With pink hair and a sparkling scepter in hand like Glinda the Good Witch herself, Columbia drag queen Autumn Equinox makes her way to the front of Skylark Bookshop. It’s the Halloween celebration of a now established tradition at Skylark: drag storytime.
“The moon is so much better than the sun, I can’t,” Equinox said while reading Britta Teckentrup’s “Moon,” warranting a laugh from the audience.
Equinox works closely with Skylark manager Carrie Koepke in organizing these drag storytimes to the great appreciation and enjoyment of the bookshop and its patrons.
“Because of Autumn, we have a regular event with high community involvement,” Koepke said. “These events are more than just storytimes, and each member of the audience is able to take from the event many layers.”
Koepke went on to add just how important these events are for families to experience together.
“It is undeniable that every child and every adult experience two important things,” Koepke said. “Exposure to books and exposure to people being comfortable in their own skins. And amazing outfits.”
Drag storytime is only one example of Equinox’s lively role in the Columbia drag scene.
On Oct. 24, she finished as the first alternate winner in the Yin Yang Drag Race competition at Yin Yang Night Club. Fellow Columbia queen Lorilie, who won Yin Yang’s October Drag Race competition, expressed her admiration and esteem for Equinox.
“Whenever she performs, she encapsulates the audience,” Lorilie said. “She has a sunny disposition, a professional attitude and a drive to her. I’m excited to see where she goes with drag and what she’ll do in the future.”
But Equinox’s drag roots don’t lie here in mid-Missouri. They’re found in Seattle, where Equinox knew from a young age that the art of drag was meant for her. Specifically, it was when she saw the 1995 classic drag film “To Wong Foo, Thanks for Everything! Julie Newmar.”
“It was just this transcendent thing,” she said.
Before ultimately performing in clubs, Equinox cites her first real drag performances as those she performed with the Murder Mystery Company in Seattle, complete with dinner parties and audience interaction.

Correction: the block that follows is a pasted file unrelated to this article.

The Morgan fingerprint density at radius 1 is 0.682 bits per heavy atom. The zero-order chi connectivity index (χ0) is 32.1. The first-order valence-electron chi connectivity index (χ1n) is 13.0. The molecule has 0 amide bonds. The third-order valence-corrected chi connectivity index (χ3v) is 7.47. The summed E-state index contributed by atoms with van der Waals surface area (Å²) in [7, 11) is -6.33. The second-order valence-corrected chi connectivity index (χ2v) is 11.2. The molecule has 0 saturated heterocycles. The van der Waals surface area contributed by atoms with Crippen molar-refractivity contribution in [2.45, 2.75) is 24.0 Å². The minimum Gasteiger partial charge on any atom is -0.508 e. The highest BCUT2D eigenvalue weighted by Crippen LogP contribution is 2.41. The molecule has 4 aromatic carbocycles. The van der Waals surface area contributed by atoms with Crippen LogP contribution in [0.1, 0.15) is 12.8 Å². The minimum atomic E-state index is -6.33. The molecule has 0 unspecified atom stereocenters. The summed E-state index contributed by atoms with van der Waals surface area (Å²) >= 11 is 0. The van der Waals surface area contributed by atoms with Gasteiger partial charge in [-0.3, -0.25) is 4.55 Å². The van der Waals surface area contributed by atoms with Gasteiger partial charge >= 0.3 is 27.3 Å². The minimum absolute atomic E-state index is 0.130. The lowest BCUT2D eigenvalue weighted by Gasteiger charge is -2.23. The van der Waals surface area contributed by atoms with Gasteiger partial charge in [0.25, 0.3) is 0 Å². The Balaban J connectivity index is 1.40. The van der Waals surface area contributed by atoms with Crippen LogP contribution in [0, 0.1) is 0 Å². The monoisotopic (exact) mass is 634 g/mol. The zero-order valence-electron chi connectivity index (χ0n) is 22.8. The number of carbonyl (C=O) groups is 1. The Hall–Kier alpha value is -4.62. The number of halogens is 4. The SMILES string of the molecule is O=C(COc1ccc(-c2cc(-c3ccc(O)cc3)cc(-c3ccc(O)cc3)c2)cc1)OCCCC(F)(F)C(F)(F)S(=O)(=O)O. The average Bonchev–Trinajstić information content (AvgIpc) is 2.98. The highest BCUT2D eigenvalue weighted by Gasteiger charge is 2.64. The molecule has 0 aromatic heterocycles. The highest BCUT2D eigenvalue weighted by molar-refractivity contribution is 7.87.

“My makeup was terrible,” she said. “My outfits were terrible and it was hilarious. But I had a lot of fun.”
Gigs began to dry up in Seattle amid struggles with elitism and general exclusivity, and Equinox took a short hiatus from drag. It was the move to Columbia that paved the way for Equinox to fall back in love with drag. She found an active local drag scene at Yin Yang Night Club and a tight-knit community to become an integral part of.
“We all sort of gravitate around each other and enjoy each other's company as best as possible,” she said.
With a background in drama and theater, Equinox has found drag to be an amalgam of all the things she loves. Even more so, she’s found it to be a saving grace from the often homophobic or otherwise queer-oppressive woes of standard media and theater. A particularly troubling misconception of standard performing arts communities for Equinox is that they’re inherently “gay-friendly.”
“It's gay-friendly if you can act straight,” Equinox said. “I don’t do that. So drag is a way for me to express myself theatrically. You can sing. You can dance. You can perform. You can do comedy. You can create your own work, like I do.”
The exclusivity of standard media is not the only challenge Equinox has faced in her drag career. She described her apprehension in helping to organize drag storytime in Columbia after hearing stories of protests and even threats from those who find drag storytimes with young children to be inappropriate.
“Queer people, in general, are pervert-ized and sexualized to the point where non-queer people perceive us as a threat to the innocence of children,” she said. “The belief that we’re all perverts, right? You know what's a threat to the innocence of children? School shootings.”
She went on to say that in a world where children are no longer safe from violence in their own schools, the debate over drag queens reading to children should not be of such high concern.
At the end of the day though, the challenges are worth it. Equinox describes her drag character as “funny, clumsy and sad.” She finds herself performing numbers that parody and poke fun at conventional drag culture. A prime example is her “Death Drop” number, in which Equinox gets more and more injured with each death drop, hair flip and split.
Drama and theater are still an active part of Equinox’s life, and she intends to keep it this way. When not performing at Yin Yang Night Club on Thursdays and Saturdays, she can be found working on her one drag queen show, in which her character drunkenly crashes her cousin’s wedding. She hopes to make these original performances a large part of her portfolio.
In terms of drag, Equinox isn’t going away any time soon. She jokes that since her ship has sailed to be a virgin sacrifice and thrown into a volcano, she’ll stick around like 89-year-old drag queen Darcelle XV of Portland, Oregon; the drag legend has regularly performed for decades.
“I want to be painting makeup on my wrinkles,” Equinox said. “I just want to enjoy the time I have on this planet.”
Edited by Janae McKenzie | firstname.lastname@example.org